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Gannett – For ill patients, medical marijuana in NY remains out of reach

By Joe Spector, Gannett (via Rochester Democrat & Chronicle), 5/23

The 10-year-old girl stood smiling at the governor’s side as he signed a medical marijuana bill into law last July.

Amanda Houser was so excited for the event, her mother said, her health problems — a rare form of epilepsy — were nearly forgotten for the day. And the photo from the New York City event of Amanda next to Gov. Andrew Cuomo is one of the more memorable images from his time in office.

But the good feelings from the event have gradually subsided, and ill patients are increasingly frustrated that, nearly a year later, they still can’t access medical marijuana in New York.

“She really shined that day, knowing that she might get the medicine,” Amanda’s mother, Maryanne, of Suffern, Rockland County, said. “She asks: ‘When am I going to get it?’ She’s tired of being different from the other kids.”

As New York nears awarding licenses to the companies who will grow and distribute the medical marijuana, critics are concerned the system won’t be in place by the state’s expected Jan. 1 target. They are also questioning how readily available the drug will be throughout the state.

The answers to those concerns and questions will affect the fortunes of at least three Rochester-area businesses, a local university’s research plans and the quality of life of a variety of local patients who are coping with serious illnesses.

In the meantime, some state lawmakers — Democrats and Republicans — are pressing for a bill to allow for emergency access to the drug for patients with most urgent needs, such as children with severe epilepsy. They are seeking to have the bill passed before the legislative session ends June 17.

After the law was approved a year ago, it started an 18-month clock for the state Health Department to have the program underway. This is not recreational marijuana like that available in Colorado. The drug would only be available in non-smokeable forms, such as pills, oils and vapors.

“My biggest concern right now is how long it’s going to take for the children with epilepsy and other people with real life-threatening conditions to get any medication,” said Assembly Health Committee Chairman Richard Gottfried, D-Manhattan, the longtime champion of legalized medical marijuana.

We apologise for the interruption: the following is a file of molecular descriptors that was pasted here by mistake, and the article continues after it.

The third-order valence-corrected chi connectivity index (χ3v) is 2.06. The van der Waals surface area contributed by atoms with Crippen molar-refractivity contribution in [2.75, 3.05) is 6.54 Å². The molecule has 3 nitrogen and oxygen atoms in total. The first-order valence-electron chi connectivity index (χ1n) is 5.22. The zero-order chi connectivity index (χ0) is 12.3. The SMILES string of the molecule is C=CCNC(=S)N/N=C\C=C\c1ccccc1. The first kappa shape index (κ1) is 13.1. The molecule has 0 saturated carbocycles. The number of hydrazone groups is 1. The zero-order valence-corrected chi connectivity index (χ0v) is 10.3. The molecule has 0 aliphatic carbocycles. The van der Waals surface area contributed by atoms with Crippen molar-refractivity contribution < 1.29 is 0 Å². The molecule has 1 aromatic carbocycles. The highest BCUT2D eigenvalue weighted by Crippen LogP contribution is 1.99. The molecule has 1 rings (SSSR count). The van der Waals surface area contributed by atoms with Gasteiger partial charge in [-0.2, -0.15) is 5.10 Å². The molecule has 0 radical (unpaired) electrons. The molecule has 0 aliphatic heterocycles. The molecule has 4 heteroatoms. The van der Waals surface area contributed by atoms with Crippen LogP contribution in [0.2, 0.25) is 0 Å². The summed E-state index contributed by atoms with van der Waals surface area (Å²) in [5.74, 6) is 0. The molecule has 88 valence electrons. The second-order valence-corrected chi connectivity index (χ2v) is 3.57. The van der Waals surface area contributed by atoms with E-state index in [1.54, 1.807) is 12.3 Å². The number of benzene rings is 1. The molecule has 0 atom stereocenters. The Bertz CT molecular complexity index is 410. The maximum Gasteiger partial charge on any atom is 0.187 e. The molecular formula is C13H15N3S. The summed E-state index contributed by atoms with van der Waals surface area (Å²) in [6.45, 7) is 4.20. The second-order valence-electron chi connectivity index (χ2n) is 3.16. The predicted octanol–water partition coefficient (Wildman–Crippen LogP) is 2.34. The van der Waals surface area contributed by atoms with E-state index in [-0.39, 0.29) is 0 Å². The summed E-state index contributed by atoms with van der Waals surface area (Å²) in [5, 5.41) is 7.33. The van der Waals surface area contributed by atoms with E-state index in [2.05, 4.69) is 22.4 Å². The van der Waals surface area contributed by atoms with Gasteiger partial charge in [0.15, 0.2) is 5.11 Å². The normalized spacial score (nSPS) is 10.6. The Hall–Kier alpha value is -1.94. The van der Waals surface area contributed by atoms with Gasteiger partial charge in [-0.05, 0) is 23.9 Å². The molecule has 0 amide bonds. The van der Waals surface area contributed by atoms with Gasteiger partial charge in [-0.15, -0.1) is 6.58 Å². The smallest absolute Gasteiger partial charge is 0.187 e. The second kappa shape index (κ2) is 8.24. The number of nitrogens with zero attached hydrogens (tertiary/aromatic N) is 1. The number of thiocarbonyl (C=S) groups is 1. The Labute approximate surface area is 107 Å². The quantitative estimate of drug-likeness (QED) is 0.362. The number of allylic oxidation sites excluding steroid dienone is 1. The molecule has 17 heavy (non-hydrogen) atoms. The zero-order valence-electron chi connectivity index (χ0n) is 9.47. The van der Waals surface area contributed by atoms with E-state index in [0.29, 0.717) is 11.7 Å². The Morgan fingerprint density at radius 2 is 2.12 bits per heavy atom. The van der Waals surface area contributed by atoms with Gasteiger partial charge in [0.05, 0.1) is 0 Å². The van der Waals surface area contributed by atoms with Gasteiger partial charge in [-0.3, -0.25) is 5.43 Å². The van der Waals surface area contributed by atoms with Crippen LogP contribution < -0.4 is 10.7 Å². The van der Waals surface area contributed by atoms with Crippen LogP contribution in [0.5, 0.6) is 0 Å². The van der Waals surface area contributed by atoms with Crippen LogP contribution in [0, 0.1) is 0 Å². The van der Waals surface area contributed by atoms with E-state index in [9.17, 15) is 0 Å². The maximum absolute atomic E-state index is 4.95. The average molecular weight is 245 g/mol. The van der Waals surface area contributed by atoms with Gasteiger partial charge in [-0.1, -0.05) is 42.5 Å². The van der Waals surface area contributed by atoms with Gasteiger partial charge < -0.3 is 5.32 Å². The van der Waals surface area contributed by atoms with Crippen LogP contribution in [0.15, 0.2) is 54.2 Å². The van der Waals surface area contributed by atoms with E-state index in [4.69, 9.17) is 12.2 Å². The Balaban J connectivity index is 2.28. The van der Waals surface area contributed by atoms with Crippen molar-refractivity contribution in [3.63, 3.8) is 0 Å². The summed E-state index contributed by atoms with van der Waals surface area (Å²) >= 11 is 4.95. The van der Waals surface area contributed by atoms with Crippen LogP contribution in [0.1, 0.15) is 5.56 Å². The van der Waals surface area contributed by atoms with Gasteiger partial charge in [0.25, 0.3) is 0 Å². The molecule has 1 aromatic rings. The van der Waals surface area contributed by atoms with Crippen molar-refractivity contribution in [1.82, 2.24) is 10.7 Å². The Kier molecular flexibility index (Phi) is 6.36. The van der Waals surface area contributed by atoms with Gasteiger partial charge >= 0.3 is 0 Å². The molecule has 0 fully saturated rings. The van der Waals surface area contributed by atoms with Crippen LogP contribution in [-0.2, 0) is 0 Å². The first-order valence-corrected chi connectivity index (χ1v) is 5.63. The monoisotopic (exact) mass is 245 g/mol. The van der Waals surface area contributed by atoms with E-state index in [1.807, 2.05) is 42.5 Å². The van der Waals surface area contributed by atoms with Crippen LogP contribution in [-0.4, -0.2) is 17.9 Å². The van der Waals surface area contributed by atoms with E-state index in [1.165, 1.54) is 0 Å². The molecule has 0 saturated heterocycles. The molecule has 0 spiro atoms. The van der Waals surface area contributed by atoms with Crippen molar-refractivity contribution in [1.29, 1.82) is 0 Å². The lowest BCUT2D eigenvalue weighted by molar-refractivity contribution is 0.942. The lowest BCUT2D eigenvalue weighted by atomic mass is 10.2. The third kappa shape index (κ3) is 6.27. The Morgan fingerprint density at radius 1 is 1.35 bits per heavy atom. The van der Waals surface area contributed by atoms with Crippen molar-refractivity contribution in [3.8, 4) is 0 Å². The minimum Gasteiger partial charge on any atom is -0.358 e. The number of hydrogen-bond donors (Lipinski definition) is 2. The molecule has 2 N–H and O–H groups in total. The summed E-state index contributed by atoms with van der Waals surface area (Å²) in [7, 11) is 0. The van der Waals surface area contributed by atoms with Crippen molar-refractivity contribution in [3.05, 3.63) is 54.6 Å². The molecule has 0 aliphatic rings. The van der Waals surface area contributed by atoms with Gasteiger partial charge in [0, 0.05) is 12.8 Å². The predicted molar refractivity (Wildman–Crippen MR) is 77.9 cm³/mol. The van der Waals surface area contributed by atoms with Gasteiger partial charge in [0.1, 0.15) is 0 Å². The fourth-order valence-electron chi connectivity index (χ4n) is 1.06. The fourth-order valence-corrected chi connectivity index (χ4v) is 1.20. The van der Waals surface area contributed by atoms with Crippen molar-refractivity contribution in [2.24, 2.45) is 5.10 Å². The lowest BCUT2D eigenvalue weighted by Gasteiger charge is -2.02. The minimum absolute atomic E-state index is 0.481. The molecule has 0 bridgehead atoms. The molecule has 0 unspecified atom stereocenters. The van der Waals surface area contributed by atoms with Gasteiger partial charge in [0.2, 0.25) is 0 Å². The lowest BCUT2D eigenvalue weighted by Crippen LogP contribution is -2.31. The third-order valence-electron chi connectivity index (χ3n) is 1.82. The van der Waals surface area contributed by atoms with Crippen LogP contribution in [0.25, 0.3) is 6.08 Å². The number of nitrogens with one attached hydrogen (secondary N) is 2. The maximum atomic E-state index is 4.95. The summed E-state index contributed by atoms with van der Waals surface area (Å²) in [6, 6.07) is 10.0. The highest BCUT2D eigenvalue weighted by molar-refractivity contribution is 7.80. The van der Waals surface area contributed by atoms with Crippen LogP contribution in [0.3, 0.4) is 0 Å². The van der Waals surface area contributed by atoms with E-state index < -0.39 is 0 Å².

Sue Nill Kidera, 58, of Pittsford, was diagnosed with colon cancer in 2005. She believes medical marijuana would help her and fellow cancer patients with nausea, appetite and pain.

“It’s very frustrating. It’s very political here. And I don’t think it should have anything to do with politics,” she said.

The state expects to award five contracts to private marijuana growers, who will each be permitted to open up to four dispensaries and distribute the drug to patients in New York who have prescriptions form their doctors.

The state Department of Health has defended its process. Cuomo sought to get emergency rules in place to speed up the pace of getting medical marijuana into New York state, but the federal government rejected his request.

“Our top priority is to deliver relief to those in pain and we are doing so as expeditiously as possible under current federal guidelines and within the confines of the Compassionate Care Act, which Assemblyman Gottfried sponsored, supported and passed through his own house,” Cuomo spokesman Richard Azzopardi said in a statement.

He continued that, “The last thing that anyone would want is legal complications to arise from importing marijuana products over state lines without federal approval, or for unnecessary delays with the implementation of the current program to come as a result of layering a separate process on top of it.”